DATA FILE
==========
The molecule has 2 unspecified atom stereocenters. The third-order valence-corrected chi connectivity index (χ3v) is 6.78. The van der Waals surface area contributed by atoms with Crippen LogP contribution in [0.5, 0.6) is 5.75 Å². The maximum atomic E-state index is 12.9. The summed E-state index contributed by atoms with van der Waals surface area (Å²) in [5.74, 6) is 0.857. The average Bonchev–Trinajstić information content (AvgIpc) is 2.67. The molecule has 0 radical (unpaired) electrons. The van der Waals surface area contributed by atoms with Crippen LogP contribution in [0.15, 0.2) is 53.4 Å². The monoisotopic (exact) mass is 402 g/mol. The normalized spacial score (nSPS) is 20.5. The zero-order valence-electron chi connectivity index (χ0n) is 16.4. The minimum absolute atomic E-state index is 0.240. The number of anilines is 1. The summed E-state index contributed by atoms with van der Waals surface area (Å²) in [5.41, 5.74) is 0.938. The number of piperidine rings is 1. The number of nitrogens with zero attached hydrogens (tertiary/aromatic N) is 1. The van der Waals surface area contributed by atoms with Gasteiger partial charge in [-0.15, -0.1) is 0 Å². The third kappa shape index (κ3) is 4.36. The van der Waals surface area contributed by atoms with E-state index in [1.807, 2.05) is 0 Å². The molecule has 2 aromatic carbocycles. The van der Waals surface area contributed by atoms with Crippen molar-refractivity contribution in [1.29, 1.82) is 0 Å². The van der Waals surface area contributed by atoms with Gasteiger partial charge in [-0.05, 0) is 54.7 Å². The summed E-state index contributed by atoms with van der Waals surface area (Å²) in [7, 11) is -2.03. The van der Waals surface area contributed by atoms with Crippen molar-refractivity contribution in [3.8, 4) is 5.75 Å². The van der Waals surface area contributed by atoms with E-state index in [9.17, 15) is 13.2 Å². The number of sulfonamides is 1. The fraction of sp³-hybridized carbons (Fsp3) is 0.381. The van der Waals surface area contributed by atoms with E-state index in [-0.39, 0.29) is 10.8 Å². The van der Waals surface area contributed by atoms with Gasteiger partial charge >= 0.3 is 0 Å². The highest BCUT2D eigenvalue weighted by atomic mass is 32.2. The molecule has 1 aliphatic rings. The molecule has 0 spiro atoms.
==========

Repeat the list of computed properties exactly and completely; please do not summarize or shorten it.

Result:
The molecule has 2 unspecified atom stereocenters. The third-order valence-corrected chi connectivity index (χ3v) is 6.78. The van der Waals surface area contributed by atoms with Crippen LogP contribution in [0.5, 0.6) is 5.75 Å². The maximum atomic E-state index is 12.9. The summed E-state index contributed by atoms with van der Waals surface area (Å²) in [5.74, 6) is 0.857. The average Bonchev–Trinajstić information content (AvgIpc) is 2.67. The molecule has 0 radical (unpaired) electrons. The van der Waals surface area contributed by atoms with Crippen LogP contribution in [0.15, 0.2) is 53.4 Å². The monoisotopic (exact) mass is 402 g/mol. The normalized spacial score (nSPS) is 20.5. The zero-order valence-electron chi connectivity index (χ0n) is 16.4. The minimum absolute atomic E-state index is 0.240. The number of anilines is 1. The summed E-state index contributed by atoms with van der Waals surface area (Å²) in [5.41, 5.74) is 0.938. The number of piperidine rings is 1. The number of nitrogens with zero attached hydrogens (tertiary/aromatic N) is 1. The van der Waals surface area contributed by atoms with Gasteiger partial charge in [-0.15, -0.1) is 0 Å². The third kappa shape index (κ3) is 4.36. The van der Waals surface area contributed by atoms with E-state index in [1.807, 2.05) is 0 Å². The molecule has 2 aromatic carbocycles. The van der Waals surface area contributed by atoms with Crippen molar-refractivity contribution in [1.29, 1.82) is 0 Å². The van der Waals surface area contributed by atoms with Gasteiger partial charge in [-0.05, 0) is 54.7 Å². The summed E-state index contributed by atoms with van der Waals surface area (Å²) in [7, 11) is -2.03. The van der Waals surface area contributed by atoms with Crippen molar-refractivity contribution in [3.8, 4) is 5.75 Å². The van der Waals surface area contributed by atoms with E-state index in [9.17, 15) is 13.2 Å². The number of sulfonamides is 1. The fraction of sp³-hybridized carbons (Fsp3) is 0.381. The van der Waals surface area contributed by atoms with E-state index in [-0.39, 0.29) is 10.8 Å². The van der Waals surface area contributed by atoms with Gasteiger partial charge >= 0.3 is 0 Å². The highest BCUT2D eigenvalue weighted by atomic mass is 32.2. The molecule has 1 aliphatic rings. The molecule has 0 spiro atoms.